Drug-resistant bacteria were detected in sand and water at five public beaches along Washington coast and the state's beaches may not be the only ones with this type of contamination, according to scientists.
Previously, the dangerous methicillin-resistant Staphylococcus aureus (MRSA) was rarely seen outside of hospitals but is increasingly being found in community locations such as gyms, schools and locker rooms, the Associated Press reported.
This new finding suggests that beaches may be another location where people pick up MRSA, which can cause serious skin infections as well as pneumonia and other life-threatening problems.
"We don't know about the risk" for a people at the beach, Marilyn Roberts, a microbiologist at the University of Washington in Seattle, told the AP. "But the fact that we found these organisms (at the beaches) suggests that the level is much higher than we had thought."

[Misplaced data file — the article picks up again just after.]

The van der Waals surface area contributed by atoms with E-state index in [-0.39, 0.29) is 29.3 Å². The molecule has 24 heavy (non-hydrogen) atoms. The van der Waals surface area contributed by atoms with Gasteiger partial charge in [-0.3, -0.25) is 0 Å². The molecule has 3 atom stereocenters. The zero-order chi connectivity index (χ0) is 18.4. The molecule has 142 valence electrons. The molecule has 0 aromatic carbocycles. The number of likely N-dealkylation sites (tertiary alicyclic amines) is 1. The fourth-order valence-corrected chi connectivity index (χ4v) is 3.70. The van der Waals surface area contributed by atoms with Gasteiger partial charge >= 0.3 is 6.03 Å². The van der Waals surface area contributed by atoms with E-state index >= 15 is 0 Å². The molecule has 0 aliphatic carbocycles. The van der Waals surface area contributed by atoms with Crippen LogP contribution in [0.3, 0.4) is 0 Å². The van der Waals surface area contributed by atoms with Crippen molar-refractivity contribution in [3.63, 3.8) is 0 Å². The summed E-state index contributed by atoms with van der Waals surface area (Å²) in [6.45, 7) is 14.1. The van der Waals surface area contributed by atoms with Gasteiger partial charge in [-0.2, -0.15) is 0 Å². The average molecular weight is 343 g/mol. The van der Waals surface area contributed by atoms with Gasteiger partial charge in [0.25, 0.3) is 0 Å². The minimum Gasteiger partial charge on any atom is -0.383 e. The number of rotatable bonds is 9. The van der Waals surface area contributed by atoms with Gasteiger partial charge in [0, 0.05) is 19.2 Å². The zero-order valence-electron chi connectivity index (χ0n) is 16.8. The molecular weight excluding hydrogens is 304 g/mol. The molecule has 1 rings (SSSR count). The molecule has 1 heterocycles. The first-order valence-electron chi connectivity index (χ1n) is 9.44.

For this study, Roberts and colleagues tested 10 coastal beaches in Washington and found staph bacteria at nine of them, including five with MRSA. The findings were presented on the weekend at an American Society for Microbiology conference.